This week’s MickMakeMail there’s my new PCB from EasyEDA, the FiPy and I reckon I could probably lay claim to be the first person to use an oscilloscope in the shower.
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The PCBs from my first batch of EasyEDA manufactured boards are back! I don’t know how these guys do it, but they are offering 10 PCBs for $2 with your first order getting free shipping. The quality is pretty decent. They, of course, knew who they were shipping to, but my take on it is - if they can do a fantastic job once, they can do it again.
I haven’t yet built them, but will be doing that this week. Stay tuned for another video on the results.
The FiPy was a Kickstarter I backed a year ago. They certainly took their sweet time to deliver this one, but I got it in the end.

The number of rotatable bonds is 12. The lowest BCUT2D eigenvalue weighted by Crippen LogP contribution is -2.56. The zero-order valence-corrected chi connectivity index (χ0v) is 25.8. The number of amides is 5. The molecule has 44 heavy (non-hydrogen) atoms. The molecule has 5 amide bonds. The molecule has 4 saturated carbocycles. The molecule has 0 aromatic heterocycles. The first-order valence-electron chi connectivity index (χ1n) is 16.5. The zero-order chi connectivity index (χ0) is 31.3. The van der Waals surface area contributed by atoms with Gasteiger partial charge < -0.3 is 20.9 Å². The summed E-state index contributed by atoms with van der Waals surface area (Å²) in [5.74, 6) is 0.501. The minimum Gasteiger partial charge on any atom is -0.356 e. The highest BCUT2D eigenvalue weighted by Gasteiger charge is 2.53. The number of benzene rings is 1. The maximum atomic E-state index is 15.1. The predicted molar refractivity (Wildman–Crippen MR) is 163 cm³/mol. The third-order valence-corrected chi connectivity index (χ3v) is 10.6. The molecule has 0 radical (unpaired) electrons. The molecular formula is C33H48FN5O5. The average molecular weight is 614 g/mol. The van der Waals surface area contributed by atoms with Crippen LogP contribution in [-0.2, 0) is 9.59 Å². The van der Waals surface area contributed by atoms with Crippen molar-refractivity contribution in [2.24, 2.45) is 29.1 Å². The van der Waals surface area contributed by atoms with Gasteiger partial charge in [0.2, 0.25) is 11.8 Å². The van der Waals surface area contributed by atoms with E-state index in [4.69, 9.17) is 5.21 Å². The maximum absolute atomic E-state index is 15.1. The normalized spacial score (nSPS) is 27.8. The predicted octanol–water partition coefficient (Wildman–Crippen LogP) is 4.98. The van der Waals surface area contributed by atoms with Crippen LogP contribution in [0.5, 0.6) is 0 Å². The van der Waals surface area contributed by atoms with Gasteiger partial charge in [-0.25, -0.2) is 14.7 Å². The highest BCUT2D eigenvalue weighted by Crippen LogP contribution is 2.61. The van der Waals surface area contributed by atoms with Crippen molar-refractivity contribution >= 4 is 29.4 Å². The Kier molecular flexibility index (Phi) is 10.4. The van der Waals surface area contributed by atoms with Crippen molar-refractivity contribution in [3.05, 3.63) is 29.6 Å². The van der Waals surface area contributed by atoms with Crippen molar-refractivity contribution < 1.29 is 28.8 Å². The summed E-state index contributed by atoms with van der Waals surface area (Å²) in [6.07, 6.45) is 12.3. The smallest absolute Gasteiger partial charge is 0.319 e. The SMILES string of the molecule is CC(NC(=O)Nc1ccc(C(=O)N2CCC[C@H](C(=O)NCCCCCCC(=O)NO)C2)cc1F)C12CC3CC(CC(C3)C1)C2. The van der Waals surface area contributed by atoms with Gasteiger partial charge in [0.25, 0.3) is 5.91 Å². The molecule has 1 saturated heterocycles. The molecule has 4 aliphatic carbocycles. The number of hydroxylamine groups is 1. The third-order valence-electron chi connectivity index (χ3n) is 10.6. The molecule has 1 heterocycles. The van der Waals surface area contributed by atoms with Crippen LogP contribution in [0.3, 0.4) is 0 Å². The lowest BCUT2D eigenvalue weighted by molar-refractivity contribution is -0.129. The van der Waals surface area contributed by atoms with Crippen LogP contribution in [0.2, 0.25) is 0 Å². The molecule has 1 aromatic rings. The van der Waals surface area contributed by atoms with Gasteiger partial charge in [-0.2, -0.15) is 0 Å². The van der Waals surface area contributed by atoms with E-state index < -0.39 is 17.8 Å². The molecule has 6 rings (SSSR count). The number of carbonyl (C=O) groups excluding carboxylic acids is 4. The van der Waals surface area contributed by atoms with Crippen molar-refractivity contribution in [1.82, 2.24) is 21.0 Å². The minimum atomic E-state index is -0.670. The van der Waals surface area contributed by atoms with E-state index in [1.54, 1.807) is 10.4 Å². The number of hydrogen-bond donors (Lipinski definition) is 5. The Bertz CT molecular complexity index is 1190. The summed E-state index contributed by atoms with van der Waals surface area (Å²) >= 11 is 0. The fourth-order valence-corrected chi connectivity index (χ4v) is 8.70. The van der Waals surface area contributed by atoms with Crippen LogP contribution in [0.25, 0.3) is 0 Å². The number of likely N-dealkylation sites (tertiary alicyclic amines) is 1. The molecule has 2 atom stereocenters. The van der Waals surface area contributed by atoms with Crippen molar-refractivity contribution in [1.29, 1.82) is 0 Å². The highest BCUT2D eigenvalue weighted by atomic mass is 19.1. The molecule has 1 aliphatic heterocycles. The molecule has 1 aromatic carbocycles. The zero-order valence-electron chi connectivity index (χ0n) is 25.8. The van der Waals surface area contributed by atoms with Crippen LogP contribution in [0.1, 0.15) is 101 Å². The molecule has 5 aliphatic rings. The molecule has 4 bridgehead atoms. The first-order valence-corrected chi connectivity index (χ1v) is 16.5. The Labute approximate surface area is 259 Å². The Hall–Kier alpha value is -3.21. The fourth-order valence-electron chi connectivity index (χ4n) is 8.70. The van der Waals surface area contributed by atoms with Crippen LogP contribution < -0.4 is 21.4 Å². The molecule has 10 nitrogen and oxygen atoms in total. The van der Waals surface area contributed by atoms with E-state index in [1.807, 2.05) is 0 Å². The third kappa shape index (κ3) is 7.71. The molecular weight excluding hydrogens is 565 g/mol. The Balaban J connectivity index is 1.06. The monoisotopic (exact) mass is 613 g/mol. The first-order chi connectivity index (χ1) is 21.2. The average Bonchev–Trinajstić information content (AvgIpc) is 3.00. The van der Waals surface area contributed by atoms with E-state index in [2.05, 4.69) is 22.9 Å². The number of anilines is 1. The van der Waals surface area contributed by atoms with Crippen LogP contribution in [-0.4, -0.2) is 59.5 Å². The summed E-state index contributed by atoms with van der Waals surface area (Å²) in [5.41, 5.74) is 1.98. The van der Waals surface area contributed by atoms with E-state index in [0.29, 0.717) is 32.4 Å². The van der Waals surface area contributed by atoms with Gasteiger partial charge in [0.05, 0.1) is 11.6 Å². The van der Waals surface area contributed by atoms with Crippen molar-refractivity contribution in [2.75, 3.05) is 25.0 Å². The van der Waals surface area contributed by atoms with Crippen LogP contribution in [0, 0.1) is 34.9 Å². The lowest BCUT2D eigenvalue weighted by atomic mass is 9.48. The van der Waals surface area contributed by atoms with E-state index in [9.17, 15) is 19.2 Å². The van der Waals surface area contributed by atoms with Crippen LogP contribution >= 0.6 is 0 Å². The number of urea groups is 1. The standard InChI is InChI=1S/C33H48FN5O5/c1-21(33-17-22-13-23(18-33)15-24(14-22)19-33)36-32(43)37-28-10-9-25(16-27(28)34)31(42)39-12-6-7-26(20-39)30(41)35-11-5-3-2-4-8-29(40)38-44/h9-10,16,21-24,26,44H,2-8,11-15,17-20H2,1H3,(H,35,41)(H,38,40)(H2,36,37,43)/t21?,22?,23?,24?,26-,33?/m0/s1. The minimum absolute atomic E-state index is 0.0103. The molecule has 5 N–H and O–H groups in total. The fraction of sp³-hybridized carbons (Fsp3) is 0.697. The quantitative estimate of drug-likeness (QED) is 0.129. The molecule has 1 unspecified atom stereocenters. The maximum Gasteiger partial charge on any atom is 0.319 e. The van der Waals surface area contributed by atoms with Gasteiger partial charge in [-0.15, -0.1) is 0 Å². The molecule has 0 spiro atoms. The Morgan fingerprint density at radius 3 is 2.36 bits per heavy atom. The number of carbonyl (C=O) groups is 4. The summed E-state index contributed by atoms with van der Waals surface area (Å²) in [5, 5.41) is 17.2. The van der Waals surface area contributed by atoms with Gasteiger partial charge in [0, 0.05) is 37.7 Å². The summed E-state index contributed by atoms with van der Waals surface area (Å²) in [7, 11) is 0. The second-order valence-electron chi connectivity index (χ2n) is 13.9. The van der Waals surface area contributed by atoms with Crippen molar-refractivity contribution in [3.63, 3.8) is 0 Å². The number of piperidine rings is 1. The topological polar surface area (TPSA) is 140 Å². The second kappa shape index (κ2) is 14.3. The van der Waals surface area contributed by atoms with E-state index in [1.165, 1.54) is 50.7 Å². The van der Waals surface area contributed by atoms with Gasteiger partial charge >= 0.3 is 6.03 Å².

Comes with a bucket load of GPIOs you can use along with the 5 networks supported. WiFi and Bluetooth are provided by the on-board ESP32. There’s also a full LoRaWAN stack and fully programmable with drag and drop Python scripts or using the Atom editor along with their PyMakr plugin.
Not sure if they have addressed all the power issues that exist with the LoPy.
I just couldn’t pass this one up. A self-contained shower temperature sensor for only US$10! So I bought 4 of them to see if I could hack some WiFi accessibility into them. You can pick these up from BangGood, or GearBest. EDIT: The price seems to have increased to around US$15.
Fairly basic setup with a “sand off job” on the MCU, but there’s an LS164 - 8bit serial shift register and an ABS6 bridge rectifier. Simple PCB that can be hacked in an afternoon.
I suspect I’m probably the first person to use an oscilloscope in the shower.
But the inline gyro was producing a, (sort of), steady DC output of 2.44v at the lower water pressure to 4.57 at the highest pressure. Will probably have to use an LDO to bring that down to a reasonable level for an ESP8266.